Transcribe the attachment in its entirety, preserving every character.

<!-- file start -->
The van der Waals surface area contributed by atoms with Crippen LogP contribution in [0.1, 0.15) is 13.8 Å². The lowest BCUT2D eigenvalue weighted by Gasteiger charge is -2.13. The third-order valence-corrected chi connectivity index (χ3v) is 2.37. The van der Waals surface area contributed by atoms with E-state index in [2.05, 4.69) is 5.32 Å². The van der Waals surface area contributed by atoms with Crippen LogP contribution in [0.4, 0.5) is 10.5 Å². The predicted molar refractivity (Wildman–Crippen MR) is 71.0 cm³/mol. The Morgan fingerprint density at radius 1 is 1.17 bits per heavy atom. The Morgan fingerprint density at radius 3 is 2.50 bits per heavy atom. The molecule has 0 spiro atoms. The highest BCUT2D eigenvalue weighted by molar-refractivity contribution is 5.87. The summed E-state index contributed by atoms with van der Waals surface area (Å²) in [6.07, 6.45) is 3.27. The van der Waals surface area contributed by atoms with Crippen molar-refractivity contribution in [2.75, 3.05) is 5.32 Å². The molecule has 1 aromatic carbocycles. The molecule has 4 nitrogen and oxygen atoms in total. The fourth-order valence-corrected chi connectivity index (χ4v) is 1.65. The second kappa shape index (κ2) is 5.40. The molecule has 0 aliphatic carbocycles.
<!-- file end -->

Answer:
The van der Waals surface area contributed by atoms with Crippen LogP contribution in [0.1, 0.15) is 13.8 Å². The lowest BCUT2D eigenvalue weighted by Gasteiger charge is -2.13. The third-order valence-corrected chi connectivity index (χ3v) is 2.37. The van der Waals surface area contributed by atoms with E-state index in [2.05, 4.69) is 5.32 Å². The van der Waals surface area contributed by atoms with Crippen LogP contribution in [0.4, 0.5) is 10.5 Å². The predicted molar refractivity (Wildman–Crippen MR) is 71.0 cm³/mol. The Morgan fingerprint density at radius 1 is 1.17 bits per heavy atom. The Morgan fingerprint density at radius 3 is 2.50 bits per heavy atom. The molecule has 0 spiro atoms. The highest BCUT2D eigenvalue weighted by molar-refractivity contribution is 5.87. The summed E-state index contributed by atoms with van der Waals surface area (Å²) in [6.07, 6.45) is 3.27. The van der Waals surface area contributed by atoms with Crippen molar-refractivity contribution in [2.75, 3.05) is 5.32 Å². The molecule has 1 aromatic carbocycles. The molecule has 4 nitrogen and oxygen atoms in total. The fourth-order valence-corrected chi connectivity index (χ4v) is 1.65. The second kappa shape index (κ2) is 5.40. The molecule has 0 aliphatic carbocycles.